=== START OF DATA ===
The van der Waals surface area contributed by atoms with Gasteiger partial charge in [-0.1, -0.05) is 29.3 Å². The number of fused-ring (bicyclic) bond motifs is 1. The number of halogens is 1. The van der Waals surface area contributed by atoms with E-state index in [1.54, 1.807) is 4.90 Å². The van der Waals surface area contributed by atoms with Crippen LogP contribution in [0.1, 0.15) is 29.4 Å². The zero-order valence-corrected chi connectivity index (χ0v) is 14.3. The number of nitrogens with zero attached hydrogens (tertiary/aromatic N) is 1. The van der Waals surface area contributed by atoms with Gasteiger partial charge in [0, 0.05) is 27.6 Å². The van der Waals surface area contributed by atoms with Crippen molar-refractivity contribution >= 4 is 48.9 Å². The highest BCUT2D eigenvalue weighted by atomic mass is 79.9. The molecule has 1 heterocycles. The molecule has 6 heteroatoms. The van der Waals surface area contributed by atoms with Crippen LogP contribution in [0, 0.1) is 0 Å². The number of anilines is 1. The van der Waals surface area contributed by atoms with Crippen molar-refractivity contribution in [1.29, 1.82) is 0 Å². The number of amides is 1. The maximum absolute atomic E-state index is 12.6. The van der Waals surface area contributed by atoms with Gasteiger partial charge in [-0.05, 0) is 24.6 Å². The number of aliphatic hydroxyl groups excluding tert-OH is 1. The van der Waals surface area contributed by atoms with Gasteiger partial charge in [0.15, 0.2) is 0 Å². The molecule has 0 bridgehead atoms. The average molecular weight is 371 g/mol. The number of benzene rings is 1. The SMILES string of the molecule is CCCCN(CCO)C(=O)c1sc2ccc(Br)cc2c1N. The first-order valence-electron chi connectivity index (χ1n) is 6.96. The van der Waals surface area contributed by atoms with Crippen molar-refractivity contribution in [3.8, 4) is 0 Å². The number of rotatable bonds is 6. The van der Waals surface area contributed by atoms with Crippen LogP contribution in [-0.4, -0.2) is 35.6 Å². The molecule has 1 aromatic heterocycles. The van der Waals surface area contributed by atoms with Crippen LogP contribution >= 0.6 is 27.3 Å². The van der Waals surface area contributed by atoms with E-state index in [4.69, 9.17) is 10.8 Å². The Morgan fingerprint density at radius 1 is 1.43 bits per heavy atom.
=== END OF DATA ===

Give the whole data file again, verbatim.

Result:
The van der Waals surface area contributed by atoms with Gasteiger partial charge in [-0.1, -0.05) is 29.3 Å². The number of fused-ring (bicyclic) bond motifs is 1. The number of halogens is 1. The van der Waals surface area contributed by atoms with E-state index in [1.54, 1.807) is 4.90 Å². The van der Waals surface area contributed by atoms with Crippen LogP contribution in [0.1, 0.15) is 29.4 Å². The zero-order valence-corrected chi connectivity index (χ0v) is 14.3. The number of nitrogens with zero attached hydrogens (tertiary/aromatic N) is 1. The van der Waals surface area contributed by atoms with Gasteiger partial charge in [0, 0.05) is 27.6 Å². The van der Waals surface area contributed by atoms with Crippen molar-refractivity contribution >= 4 is 48.9 Å². The highest BCUT2D eigenvalue weighted by atomic mass is 79.9. The molecule has 1 heterocycles. The molecule has 6 heteroatoms. The van der Waals surface area contributed by atoms with Crippen LogP contribution in [0, 0.1) is 0 Å². The number of anilines is 1. The van der Waals surface area contributed by atoms with Crippen molar-refractivity contribution in [1.29, 1.82) is 0 Å². The number of amides is 1. The maximum absolute atomic E-state index is 12.6. The van der Waals surface area contributed by atoms with Gasteiger partial charge in [-0.05, 0) is 24.6 Å². The number of aliphatic hydroxyl groups excluding tert-OH is 1. The van der Waals surface area contributed by atoms with Gasteiger partial charge in [0.15, 0.2) is 0 Å². The molecule has 0 bridgehead atoms. The average molecular weight is 371 g/mol. The number of benzene rings is 1. The SMILES string of the molecule is CCCCN(CCO)C(=O)c1sc2ccc(Br)cc2c1N. The first-order valence-electron chi connectivity index (χ1n) is 6.96. The van der Waals surface area contributed by atoms with Crippen molar-refractivity contribution in [3.8, 4) is 0 Å². The number of rotatable bonds is 6. The van der Waals surface area contributed by atoms with Crippen LogP contribution in [-0.4, -0.2) is 35.6 Å². The molecule has 1 aromatic heterocycles. The van der Waals surface area contributed by atoms with Crippen LogP contribution >= 0.6 is 27.3 Å². The van der Waals surface area contributed by atoms with E-state index in [4.69, 9.17) is 10.8 Å². The Morgan fingerprint density at radius 1 is 1.43 bits per heavy atom.